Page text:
The United States said Tuesday that Tehran, an ally of Damascus regime, could take part in the talks on the Syrian crisis, putting forward the same time their commitment to intensify their strikes against the jihadist Islamic State Group (EI).
The Secretary of State John Kerry has to participate this weekend in Vienna in discussions to try to find a political solution to the Syrian conflict, following a first meeting last week between the US, Russia, Saudi Arabia and Turkey.
“We expect Iran to be invited to participate,” said the spokesman of the State Department, John Kirby, evoking a scenario would represent a major diplomatic turning against a war that killed more than 250 000 dead since 2011.
US officials did not specify who would forward the invitation to Tehran, or if they expected that the Islamic Republic agrees. These new discussions be held Friday, but diplomats evoke several preparatory meetings on Thursday evening.
The fate of Syrian President continues to divide Washington and Moscow, key support Damascus. The CIA director John Brennan said he was convinced about it that Russians eventually would seek the departure of Bashar al-Assad.
“Despite what they say, I think the Russians do not see Assad in the future of Syria,” said Tuesday the head of the CIA.
“The question is when and how they will be able to bring him (Assad) to leave the stage,” he said.
Proof of maneuvers underway, US President Barack Obama called Tuesday Salman Saudi king to discuss in particular the fight against the EI and a possible “political transition in Syria,” according to a report broadcast by the White House who does not mention a possible place of Tehran in the coming discussions.
Shiite Iran and Sunni Saudi Arabia – the two great rival powers in the region – are openly opposed to Syria. Tehran brings with financial and military support to the regime while Saudi Arabia supports the rebels.
Iran does not officially send troops to Syria, but only “advisers” members of the Revolutionary Guards, the elite unit of the army. Unprecedented since the beginning of the conflict, Tehran announced very officially since early October death of fifteen Iranians in Syria.
Former Secretary General Kofi Annan said Tuesday that a solution was possible if Russia and the United States were to “work together”.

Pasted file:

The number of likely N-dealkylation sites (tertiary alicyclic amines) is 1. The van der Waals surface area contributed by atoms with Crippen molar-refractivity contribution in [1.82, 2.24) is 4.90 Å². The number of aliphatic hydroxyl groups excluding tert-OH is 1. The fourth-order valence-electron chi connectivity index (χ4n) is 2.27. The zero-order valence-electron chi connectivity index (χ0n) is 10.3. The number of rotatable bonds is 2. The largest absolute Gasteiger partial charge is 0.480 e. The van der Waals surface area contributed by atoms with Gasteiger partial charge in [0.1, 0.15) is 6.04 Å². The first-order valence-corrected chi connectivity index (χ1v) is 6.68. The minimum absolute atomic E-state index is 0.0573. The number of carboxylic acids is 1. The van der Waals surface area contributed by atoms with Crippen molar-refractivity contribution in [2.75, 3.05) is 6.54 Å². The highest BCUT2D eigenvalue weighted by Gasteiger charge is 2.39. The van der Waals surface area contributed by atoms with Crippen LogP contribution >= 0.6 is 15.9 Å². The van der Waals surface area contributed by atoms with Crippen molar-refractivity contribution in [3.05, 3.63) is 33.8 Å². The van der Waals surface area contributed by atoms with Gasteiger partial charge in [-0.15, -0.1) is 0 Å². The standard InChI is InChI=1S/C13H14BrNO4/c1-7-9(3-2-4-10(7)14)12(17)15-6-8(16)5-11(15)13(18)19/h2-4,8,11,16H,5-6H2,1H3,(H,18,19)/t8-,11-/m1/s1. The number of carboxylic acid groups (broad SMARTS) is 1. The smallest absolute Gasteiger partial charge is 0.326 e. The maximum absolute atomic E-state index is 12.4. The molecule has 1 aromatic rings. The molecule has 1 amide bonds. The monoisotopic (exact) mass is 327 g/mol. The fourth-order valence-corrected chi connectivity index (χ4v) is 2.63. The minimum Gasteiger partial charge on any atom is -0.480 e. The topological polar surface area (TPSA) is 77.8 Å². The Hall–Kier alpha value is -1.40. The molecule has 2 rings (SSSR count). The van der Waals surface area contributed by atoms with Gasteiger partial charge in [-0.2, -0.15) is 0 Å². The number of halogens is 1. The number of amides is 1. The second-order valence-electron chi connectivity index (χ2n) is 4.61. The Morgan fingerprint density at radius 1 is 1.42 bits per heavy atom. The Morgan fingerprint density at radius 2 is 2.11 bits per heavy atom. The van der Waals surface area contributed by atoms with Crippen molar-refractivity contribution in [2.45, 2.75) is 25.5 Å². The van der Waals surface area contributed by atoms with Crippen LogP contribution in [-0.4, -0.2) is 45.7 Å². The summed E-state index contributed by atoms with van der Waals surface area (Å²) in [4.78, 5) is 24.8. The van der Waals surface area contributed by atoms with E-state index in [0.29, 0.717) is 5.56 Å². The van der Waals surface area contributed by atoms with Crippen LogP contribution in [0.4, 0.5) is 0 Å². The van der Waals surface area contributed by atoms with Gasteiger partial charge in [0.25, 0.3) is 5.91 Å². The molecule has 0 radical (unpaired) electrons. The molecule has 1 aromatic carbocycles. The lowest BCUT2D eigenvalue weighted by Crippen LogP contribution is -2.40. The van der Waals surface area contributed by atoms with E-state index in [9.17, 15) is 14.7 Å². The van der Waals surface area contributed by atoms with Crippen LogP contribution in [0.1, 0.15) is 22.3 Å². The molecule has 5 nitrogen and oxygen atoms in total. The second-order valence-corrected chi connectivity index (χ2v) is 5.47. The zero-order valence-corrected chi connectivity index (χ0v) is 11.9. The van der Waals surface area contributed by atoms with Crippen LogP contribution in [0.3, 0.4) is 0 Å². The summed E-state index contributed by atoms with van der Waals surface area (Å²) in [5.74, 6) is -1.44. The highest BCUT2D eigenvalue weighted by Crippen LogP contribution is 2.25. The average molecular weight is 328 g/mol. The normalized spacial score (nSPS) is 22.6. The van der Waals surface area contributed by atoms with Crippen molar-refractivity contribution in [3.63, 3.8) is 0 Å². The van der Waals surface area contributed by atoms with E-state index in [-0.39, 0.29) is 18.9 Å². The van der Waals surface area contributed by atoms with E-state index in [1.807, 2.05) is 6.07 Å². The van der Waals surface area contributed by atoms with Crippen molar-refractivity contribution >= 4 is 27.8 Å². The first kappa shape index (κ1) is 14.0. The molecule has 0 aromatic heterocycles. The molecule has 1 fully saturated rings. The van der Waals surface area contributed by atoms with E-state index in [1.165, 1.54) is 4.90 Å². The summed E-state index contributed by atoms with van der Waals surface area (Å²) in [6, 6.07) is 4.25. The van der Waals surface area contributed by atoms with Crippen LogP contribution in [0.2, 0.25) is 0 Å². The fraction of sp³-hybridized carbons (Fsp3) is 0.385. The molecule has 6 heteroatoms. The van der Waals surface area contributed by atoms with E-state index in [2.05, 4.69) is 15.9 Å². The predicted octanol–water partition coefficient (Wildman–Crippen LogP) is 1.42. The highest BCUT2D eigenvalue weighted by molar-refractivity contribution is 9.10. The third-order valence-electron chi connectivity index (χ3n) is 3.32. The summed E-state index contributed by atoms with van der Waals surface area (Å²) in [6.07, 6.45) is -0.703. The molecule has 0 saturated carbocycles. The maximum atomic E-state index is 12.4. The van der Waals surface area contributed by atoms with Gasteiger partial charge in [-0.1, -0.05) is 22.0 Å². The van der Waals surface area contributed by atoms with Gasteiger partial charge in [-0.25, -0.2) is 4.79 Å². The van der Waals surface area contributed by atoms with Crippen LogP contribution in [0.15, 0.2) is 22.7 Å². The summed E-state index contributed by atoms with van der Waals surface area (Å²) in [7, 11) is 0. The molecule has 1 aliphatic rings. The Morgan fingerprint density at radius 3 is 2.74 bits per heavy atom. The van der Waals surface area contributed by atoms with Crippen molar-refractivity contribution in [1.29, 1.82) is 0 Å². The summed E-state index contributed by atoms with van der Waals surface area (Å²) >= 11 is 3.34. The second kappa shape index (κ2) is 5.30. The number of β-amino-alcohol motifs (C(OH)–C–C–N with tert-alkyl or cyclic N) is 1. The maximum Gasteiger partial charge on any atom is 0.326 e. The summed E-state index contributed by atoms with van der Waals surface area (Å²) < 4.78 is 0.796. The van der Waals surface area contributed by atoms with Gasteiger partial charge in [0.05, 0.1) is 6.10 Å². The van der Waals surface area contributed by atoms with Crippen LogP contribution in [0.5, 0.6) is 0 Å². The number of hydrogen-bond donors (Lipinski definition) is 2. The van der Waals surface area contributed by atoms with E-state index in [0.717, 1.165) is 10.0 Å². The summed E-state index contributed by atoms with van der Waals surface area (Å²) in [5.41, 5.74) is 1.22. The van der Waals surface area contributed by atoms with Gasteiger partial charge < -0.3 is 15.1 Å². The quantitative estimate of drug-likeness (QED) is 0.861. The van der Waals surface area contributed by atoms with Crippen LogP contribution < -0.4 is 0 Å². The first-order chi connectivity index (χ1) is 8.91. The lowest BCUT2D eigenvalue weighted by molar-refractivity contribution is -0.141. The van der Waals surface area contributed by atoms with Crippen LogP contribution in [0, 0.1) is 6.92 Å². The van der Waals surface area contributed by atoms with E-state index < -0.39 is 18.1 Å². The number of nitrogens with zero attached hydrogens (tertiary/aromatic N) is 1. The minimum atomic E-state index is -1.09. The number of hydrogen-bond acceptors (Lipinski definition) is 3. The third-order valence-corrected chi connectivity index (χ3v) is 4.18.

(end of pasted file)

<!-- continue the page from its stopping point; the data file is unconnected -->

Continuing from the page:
At the end of the first conference on Syria (Geneva 1), 30 June 2012, the great powers had signed a conflict settlement plan for a political transition, but has remained a dead letter. “It was perhaps too early in 2012. But today we see contacts that were not possible in 2012,” said Mr Annan.
“Direct action on the ground”
On the military side, Washington has shown a willingness to intensify strikes in Syria and Iraq.
“We plan to intensify our aerial campaign, including with additional coalition and US units to target the IE with more and mightier strikes”, said Minister of Defense Ashton Carter before the Armed Services Committee of the Senate.
“We do not support will ban partner able to carry on the occasion of the attacks against the IE, or conduct these missions ourselves, whether by air strikes and direct actions on the ground,” added Mr. Carter.
This implied that the US military could again participate in ground operations, such as that conducted last week by special forces to release 70 prisoners of the jihadist group. The operation killed a US soldier, the first to die in Iraq since 2011.
The Americans and their allies are piloting an international coalition against the EI and support certain Syrian rebel enemies of the regime. For its part, Russia launched there nearly a month an aerial bombing campaign in Syria. An intervention against “terrorism,” says Moscow. Raids intended to save the head of the Syrian state, accusing Washington and its partners.
Mr. Carter said the United States will now concentrate on the “three Rs”: Raqa, Ramadi and raids. Ramadi is the capital of the province of Al-Anbar, in western Iraq, the Iraqi forces try to regain the IU, with the support of coalition air strikes.